There are five supporting commitments that clarify how assets will be managed in line with net zero. Managers each to commit to:
Set interim targets for 2030, consistent with a fair share of the 50% global reduction in CO2 identified as a requirement in the IPCC special report on global warming of 1.5°C
Take account of portfolio Scope 1 & 2 emissions and, to the extent possible, material portfolio Scope 3 emissions
Prioritise the achievement of real economy emissions reductions within the sectors and companies in which they invest
If using offsets, invest in long-term carbon removal, where there are no technologically and/or financially viable alternatives to eliminate emissions
As required, create investment products aligned with net zero emissions by 2050 and facilitate increased investment in climate solutions
Of these areas, it is worth noting some of the debates we had as a group. No managers suggested that Scope 3 emissions should be excluded, but limited data availability for emissions in the value chain makes this a challenging area. Offsets and carbon removal deserves careful consideration too. High quality carbon removal (such as carbon stored in soil or trees, or direct air capture technologies) is likely to play a role in meeting corporate and investor net zero commitments. We therefore do want to see it scale, but it must not come at the cost of slower action on mitigation of emissions by companies.
Another theme for discussion was whether new investment products should be specified as a commitment, or if this is unnecessary as it logically flows from the commitment. Some managers feel it is important to be clear about the need for new net zero strategies and for an evolution in existing strategies. The group has therefore committed to create new investment products as required.
Enabling change in the investment ecosystems
Some of the most illumining discussions at our meetings were on the role of asset managers within the investment ecosystem. We hope the NZAM initiative can help to drive a system-level change – becoming what we would call ‘system positive’.
This is reflected in five additional commitments signatories make. For all members, these five commitments apply across the board (that is, they are not limited to the portion of assets currently being managed in line with net zero).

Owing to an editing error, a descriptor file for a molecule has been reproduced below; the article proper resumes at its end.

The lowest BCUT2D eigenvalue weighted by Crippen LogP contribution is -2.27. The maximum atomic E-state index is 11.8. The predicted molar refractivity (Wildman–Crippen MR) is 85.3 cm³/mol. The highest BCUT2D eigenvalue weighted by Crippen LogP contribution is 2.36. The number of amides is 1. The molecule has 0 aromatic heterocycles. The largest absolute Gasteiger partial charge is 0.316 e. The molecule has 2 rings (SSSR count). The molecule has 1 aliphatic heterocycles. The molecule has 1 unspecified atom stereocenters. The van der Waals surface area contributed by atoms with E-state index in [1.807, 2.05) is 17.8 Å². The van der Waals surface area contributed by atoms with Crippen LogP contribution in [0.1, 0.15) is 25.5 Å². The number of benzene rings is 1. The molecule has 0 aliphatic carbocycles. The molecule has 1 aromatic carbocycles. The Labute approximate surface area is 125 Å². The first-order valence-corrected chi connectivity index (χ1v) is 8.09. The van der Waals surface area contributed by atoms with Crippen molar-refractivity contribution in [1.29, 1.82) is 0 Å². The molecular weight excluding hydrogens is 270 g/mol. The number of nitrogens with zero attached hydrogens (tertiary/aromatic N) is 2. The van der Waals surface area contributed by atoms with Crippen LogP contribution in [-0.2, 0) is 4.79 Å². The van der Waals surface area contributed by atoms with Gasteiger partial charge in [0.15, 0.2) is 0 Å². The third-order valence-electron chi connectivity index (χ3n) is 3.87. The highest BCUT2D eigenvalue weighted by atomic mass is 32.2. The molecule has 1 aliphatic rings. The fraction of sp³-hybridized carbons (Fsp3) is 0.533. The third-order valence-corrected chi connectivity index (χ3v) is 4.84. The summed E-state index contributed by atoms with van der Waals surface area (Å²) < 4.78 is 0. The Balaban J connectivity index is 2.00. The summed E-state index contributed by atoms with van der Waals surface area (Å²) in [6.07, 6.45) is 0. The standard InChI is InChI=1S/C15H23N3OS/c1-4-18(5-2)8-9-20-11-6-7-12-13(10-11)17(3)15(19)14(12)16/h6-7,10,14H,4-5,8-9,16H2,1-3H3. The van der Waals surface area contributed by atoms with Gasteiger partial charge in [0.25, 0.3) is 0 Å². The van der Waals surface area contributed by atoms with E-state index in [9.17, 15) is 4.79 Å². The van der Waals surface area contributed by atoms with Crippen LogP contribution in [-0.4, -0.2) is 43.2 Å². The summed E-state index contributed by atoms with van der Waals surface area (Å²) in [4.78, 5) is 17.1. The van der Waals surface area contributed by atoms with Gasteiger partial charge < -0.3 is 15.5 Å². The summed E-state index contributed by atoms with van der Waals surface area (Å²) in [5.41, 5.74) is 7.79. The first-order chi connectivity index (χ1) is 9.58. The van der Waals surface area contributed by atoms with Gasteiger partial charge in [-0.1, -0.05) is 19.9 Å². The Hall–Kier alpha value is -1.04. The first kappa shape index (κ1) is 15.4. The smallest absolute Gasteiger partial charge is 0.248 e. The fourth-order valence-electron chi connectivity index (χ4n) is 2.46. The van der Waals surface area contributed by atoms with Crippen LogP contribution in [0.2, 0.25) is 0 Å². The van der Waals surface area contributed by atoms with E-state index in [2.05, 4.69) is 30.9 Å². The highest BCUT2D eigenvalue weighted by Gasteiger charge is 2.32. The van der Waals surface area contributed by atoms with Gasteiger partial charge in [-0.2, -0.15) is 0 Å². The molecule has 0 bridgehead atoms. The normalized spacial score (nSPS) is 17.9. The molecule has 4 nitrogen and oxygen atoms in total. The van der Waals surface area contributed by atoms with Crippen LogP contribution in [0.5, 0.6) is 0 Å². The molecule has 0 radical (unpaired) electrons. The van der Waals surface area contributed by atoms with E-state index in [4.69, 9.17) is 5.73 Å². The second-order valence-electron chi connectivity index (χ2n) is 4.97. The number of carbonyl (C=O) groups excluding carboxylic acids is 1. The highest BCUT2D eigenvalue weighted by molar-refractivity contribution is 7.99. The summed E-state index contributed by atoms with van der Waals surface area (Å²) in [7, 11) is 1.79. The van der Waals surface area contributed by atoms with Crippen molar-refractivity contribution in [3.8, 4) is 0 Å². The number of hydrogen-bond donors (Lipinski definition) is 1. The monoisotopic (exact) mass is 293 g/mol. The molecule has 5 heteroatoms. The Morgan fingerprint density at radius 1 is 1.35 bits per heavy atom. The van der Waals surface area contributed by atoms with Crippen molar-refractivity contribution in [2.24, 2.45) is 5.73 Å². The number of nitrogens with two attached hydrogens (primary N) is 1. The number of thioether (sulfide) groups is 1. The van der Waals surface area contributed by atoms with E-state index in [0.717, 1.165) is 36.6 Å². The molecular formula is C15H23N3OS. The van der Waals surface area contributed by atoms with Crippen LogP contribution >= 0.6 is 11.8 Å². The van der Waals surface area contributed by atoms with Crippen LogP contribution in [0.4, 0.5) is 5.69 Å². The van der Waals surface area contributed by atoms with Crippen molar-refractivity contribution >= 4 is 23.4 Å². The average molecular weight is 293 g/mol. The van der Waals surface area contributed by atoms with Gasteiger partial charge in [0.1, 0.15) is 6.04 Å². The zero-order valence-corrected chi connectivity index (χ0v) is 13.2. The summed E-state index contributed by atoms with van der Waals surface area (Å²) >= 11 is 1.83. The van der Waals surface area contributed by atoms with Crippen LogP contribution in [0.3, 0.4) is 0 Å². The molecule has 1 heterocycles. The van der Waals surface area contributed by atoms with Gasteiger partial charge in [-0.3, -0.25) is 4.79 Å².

We think this is a comprehensive and potent set of commitments. It includes, for instance, providing asset owner clients with information and analytics on net zero investing and climate risk and opportunity. Crucially, it embraces an active stewardship and engagement strategy, consistent with an ambition for all assets under management to achieve net zero emissions by 2050 or sooner, with a clear escalation and voting policy. Furthermore any relevant direct and indirect policy advocacy undertaken by asset manager signatories will be supportive of achieving global net zero emissions by 2050 or sooner.
There is also an explicit focus on catalysing a system level change. Specifically, managers commit to engage with actors key to the investment system, to ensure that products and services available to investors are consistent with the aim of achieving global net zero emissions by 2050 or sooner – including credit rating agencies, auditors, stock exchanges, proxy advisers, investment consultants, and data and service providers.
Finally, signatories acknowledge the importance of consistent, transparent and high quality disclosure. Each member will publish Task Force on Climate-related Financial Disclosures (TCFD) aligned disclosures annually, including a climate action plan. These will be reviewed by the Investor Agenda via its partner organisations to ensure the approach applied is based on a robust methodology, consistent with the UN Race to Zero criteria,6 and action is being taken in line with all commitments.